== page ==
Similarly, while operations are depicted in the drawings in a particular order, this should not be understood as requiring that such operations be performed in the particular order shown or in sequential order, or that all illustrated operations be performed, to achieve desirable results. In certain circumstances, multitasking and parallel processing may be advantageous. Moreover, the separation of various system components in the embodiments described above should not be understood as requiring such separation in all embodiments, and it should be understood that the described program components and systems can generally be integrated together in a single software product or packaged into multiple software products.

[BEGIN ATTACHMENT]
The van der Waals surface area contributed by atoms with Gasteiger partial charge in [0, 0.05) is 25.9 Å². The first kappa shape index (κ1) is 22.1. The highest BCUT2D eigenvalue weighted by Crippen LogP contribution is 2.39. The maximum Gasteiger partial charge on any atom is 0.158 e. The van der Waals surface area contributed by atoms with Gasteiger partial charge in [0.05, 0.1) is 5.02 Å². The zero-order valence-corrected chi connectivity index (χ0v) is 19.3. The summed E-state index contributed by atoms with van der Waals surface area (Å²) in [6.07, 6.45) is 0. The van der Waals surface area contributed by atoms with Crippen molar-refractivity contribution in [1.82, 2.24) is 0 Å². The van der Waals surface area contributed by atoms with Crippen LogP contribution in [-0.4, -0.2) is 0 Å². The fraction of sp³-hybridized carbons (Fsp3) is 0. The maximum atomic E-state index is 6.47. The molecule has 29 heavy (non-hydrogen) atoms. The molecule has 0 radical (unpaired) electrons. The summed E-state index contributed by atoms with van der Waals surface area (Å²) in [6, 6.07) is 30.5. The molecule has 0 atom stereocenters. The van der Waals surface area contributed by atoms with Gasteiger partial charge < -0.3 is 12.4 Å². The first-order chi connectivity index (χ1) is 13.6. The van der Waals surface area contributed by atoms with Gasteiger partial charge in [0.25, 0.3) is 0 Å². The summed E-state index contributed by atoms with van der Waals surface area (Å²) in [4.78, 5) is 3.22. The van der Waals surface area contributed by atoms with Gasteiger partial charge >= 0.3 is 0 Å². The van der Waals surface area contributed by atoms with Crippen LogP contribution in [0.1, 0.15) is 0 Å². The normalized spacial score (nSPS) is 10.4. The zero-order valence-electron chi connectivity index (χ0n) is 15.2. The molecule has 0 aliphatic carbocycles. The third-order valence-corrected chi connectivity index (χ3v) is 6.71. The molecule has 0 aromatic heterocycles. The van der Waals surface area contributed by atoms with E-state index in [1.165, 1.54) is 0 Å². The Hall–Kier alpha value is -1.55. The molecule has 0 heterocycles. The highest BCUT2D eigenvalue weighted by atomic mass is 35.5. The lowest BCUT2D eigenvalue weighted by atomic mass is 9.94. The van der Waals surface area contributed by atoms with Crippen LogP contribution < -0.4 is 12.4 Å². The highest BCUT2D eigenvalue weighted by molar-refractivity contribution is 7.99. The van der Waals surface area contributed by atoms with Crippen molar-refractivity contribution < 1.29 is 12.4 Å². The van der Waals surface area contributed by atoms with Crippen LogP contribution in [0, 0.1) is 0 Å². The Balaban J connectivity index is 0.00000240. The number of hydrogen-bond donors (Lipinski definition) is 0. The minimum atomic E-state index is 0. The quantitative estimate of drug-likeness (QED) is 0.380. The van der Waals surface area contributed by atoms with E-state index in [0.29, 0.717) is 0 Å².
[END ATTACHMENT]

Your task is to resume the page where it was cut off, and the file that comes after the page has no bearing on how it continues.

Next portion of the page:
Thus, particular embodiments of the subject matter have been described. Other embodiments are within the scope of the following claims. In some cases, the actions recited in the claims can be performed in a different order and still achieve desirable results. In addition, the processes depicted in the accompanying figures do not necessarily require the particular order shown, or sequential order, to achieve desirable results. In certain implementations, multitasking and parallel processing may be advantageous.

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Classifications
U.S. Classification710/73, 715/205
International ClassificationG06F3/02
Cooperative ClassificationG06F3/0488
European ClassificationG06F3/0488